Shopping centers[edit]

Suceava is renowned in Romania for having the most modern shopping centres (i.e. malls) and commercial spaces per capita.[117] The most significant and also largest shopping centres of the town are Iulius Mall Suceava (situated closer to Ițcani), Galleria Shopping Center (outside the town proper), and Bucovina Shopping Center (located closer in the town centre). The latter was built during Communist times whereas the former were both built after 1989.



Areni Stadium, in downtown Suceava near the town hall, as seen in 2021.

ACS Foresta Suceava (Romanian: Asociația Club Sportiv Foresta Suceava), formerly known as Rapid CFR Suceava, currently plays in Liga III, the third tier of the Romanian football system.

The town has also had other significant football clubs competing in either Liga I or Liga II such as CSM Suceava, FC Cetatea Suceava, or Foresta Suceava, the last initially based in the city of Fălticeni from the same county. The town also used to have another Liga III side, Sporting Suceava, but it went bankrupt.

All the major sporting events are hosted on the Areni Stadium, a multi-purpose stadium with a capacity of 12,500 people. It is currently the home ground of ACS Foresta Suceava. The stadium was initially opened in 1963 as the "Municipal Stadium".


CS Universitatea Bucovina Suceava is the town's men's handball team which currently competes in the Romanian Handball League (Romanian: Liga Națională).[118] It was founded in 2002 and it started playing in the first tier of the Romanian handball system in 2006. In 2011, it achieved its greatest performance to date, namely finishing 3rd in the national handball division.


Ştefan cel Mare University of Suceava in 2023
Ștefan cel Mare National College in 2020

The only university of the town is the Ștefan cel Mare University of Suceava (Romanian: Universitatea „Ștefan cel Mare” din Suceava, USV) which was established in 1990. However, this institution of higher education was initially founded as the Institute of Pedagogy as early as 1963.

The most prominent high schools with theoretical pathways of the town are the following ones:

National College "Mihai Eminescu" Suceava[119]

  • Named after the most well-known Moldavian and Romanian poet, Mihai Eminescu
  • Main study offers are: Social Sciences, Mathematics and Computer Science, and Philology

National College "Petru Rareș" Suceava[120]

  • Named after the voievod of Moldavia, Peter IV Rareş
  • Main study offers are: English, Philology, Mathematics and Computer Science.

National College "Ștefan cel Mare" Suceava[121]

  • Named after the prince of Moldavia between the years 1457 and 1504, Stephen III of Moldavia
  • Main study offers are: Natural Sciences, Mathematics and Computer Science.

Economical College "Dimitre Cantemir" Suceava[122]

  • Named after the twice Prince of Moldavia and the famous writer of the Descriptio Moldavie, Dimitrie Cantemir.
  • It is the only economics high-school in Suceava.
  • Main study offers are Tourism, Gastronomy, Alimentation, Economy, Countability, and Trade.
  • The main profile which the school promovates is the Technical profile.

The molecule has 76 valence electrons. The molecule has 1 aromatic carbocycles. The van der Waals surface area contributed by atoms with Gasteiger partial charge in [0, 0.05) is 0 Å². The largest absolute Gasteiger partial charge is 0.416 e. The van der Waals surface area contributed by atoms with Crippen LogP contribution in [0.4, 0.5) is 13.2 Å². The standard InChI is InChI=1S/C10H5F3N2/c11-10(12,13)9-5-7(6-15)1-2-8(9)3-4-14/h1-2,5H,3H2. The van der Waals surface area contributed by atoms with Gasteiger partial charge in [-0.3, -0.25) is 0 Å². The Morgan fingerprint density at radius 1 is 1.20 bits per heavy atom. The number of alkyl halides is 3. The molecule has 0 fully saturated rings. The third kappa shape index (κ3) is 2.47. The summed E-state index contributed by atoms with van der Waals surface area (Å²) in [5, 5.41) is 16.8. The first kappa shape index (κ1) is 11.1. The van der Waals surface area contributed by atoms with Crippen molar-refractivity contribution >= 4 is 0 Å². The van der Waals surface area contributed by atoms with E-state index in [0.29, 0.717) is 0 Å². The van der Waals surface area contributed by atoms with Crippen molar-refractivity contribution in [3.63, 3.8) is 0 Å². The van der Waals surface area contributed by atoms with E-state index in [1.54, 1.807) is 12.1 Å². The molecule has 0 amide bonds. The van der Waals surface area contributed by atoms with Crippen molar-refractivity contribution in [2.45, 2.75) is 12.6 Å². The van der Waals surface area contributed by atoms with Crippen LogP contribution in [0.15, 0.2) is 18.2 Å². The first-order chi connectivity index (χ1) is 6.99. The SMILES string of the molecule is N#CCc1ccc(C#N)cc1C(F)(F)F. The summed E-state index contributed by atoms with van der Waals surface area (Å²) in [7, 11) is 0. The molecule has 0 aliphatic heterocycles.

Suceava Ştefan cel Mare International Airport - new TWR and main terminal building in 2015.

Suceava is served by the Suceava International "Ştefan cel Mare" Airport (SCV), located 12 km (7.5 mi) east of the city centre, in the small town of Salcea.[123] The airport initially opened in 1962 when commercial services started with TAROM, the oldest operating Romanian airline.[124] In 1963, the runway was paved, and an apron was built. Services by TAROM were discontinued in 2001, but resumed in 2004. During this period, the airport was served only by Angel Airlines. In March 2005, the airport was renamed Ștefan cel Mare Airport, and opened to international traffic.

In 2013, Suceava International Airport started a plan (worth c. €39 million) to rebuild and extend the old runway of 1,800 m (5,906 ft), to construct a new control tower and to install a new ILS system.[125] In August 2013, the construction works commenced,[126] and on 12 January 2014, the airport closed in order to allow the runway works to resume.[127] The old concrete runway was completely removed, and a new runway, made out of asphalt, was constructed.

On 25 October 2015, the airport was officially reopened.[128] As of 2019, Suceava International Airport had an annual traffic of 430,064 passengers, a local record thus far, making it the 8th busiest airport in Romania.[129]


Intellectuals and artists

See also[edit]

International relations[edit]

Consulates and embassies[edit]

Twin towns and sister cities[edit]

Suceava is twinned with the following cities across the world (and one landlocked province which is Guizhou, in the region of Southwest China):

Regional, cultural, and economic partnerships[edit]

In addition to the official town/city twinning, Suceava shares a series of regional, cultural, and economic partnerships with the following urban settlements or regions:[142]



  1. ^ In both German and Polish
  2. ^ Most notably Poles, Lipovans, Hungarians, Jews, and Armenians
  3. ^ Electoral alliance consisting of the Democratic Party (PD) and the Romanian Social Democratic Party (PSDR).
  4. ^ Situated in the town centre
  5. ^ Situated in Ițcani (now Orthodox)
  6. ^ Situated in Ițcani (now Orthodox)
  7. ^ Situated in the town centre


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External links[edit]